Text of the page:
It sounds like a system that's going to put a heavy burden on my staff to implement and support.
I need to be more open-minded. CRM is really nothing more than etiquette, where one party is not you, but your company, codified in software.
Notice that what matters here is not the software--it's the process. You already have customer relationship management practices in place. Your first step should be to examine them closely. What works? What could be improved? What do your customers think is missing?
Do you need to turn those practices into a formal CRM system? To answer that, you have to calculate the costs you'll incur when you implement a system and the return you expect from it. Part of those costs will be inevitable changes in some of your business processes. Bear in mind you'll probably be hiring new people to staff the systems, and giving new responsibilities to current employees.
You can try to build your own CRM system in-house, but it's a lot of work. I suggest you buy a package or service instead. By buying the software, you get the benefit of the experience your vendor has had with every company it's worked with. You simply can't learn those lessons yourself in any reasonable period of time.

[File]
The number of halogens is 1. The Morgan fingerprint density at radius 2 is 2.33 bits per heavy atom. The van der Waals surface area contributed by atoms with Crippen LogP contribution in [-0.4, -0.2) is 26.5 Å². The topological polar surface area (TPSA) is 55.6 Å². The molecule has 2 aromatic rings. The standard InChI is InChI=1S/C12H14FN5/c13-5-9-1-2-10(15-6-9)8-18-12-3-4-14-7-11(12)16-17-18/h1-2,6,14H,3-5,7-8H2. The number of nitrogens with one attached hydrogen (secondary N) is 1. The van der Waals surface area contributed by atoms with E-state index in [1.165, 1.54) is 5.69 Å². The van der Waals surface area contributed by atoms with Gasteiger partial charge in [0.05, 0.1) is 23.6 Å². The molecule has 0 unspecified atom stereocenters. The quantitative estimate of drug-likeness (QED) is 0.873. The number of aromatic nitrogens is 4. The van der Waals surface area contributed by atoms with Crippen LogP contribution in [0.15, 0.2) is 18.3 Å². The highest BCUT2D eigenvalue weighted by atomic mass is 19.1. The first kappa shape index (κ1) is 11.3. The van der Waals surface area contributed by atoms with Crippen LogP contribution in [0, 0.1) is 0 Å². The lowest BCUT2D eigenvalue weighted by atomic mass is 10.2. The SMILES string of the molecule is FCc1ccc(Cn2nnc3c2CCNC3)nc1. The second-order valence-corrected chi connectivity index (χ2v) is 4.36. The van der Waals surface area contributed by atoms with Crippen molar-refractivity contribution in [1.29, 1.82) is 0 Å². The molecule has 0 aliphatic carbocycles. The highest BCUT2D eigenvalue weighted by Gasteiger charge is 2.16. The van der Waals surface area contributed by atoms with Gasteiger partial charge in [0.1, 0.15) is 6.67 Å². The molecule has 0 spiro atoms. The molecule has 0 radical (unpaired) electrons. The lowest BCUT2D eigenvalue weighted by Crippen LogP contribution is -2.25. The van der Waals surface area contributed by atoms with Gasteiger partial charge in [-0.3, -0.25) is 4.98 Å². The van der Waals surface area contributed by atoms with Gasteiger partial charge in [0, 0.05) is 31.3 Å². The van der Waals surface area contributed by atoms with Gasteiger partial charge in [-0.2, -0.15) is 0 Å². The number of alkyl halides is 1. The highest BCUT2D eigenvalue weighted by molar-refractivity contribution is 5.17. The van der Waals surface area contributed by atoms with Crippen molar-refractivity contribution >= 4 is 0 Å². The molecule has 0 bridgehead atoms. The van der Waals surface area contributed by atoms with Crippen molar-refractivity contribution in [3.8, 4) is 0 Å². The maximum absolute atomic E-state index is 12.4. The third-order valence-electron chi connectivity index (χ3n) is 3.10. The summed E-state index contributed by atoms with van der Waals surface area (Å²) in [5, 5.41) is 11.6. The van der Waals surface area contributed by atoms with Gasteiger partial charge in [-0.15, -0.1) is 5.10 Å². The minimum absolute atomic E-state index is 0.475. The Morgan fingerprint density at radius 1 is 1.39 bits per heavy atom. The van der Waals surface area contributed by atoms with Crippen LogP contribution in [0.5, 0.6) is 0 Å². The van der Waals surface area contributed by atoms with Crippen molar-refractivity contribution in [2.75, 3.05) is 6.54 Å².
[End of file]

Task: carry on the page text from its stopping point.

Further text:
And CRM is a system you want to be sure to do right, because it's very visible. It's your company's interface with your customers, and if you alienate your customers, you're going to hear about it. That also means it's important to have broad support for your CRM project at the senior management level, because you're going to need the cooperation of many individuals within the organization to successfully implement the technology.
Perhaps most critical to the project's success is an experienced project manager. CRM systems can be among the most complex systems running within an IT organization. It's important to have someone who's experienced at managing multiple resources across diverse departments in charge of making it work.
Got your CRM system successfully deployed? Congratulations, but you're not done. You can't just install a CRM system and forget it. You have to measure its effectiveness and be prepared to maintain and enhance it as you learn what it can and can't do, and how that meshes with what your customers need.
Don't expect to see immediate changes for the better when your system goes live. The Gartner Group says you can expect it to take up to two years to overcome the cultural factors that hinder CRM success. Do expect to see progress during that time, however.
CRM is a tool of tremendous potential importance for an organization. I'm interested in hearing any lessons learned by organizations that have made it work.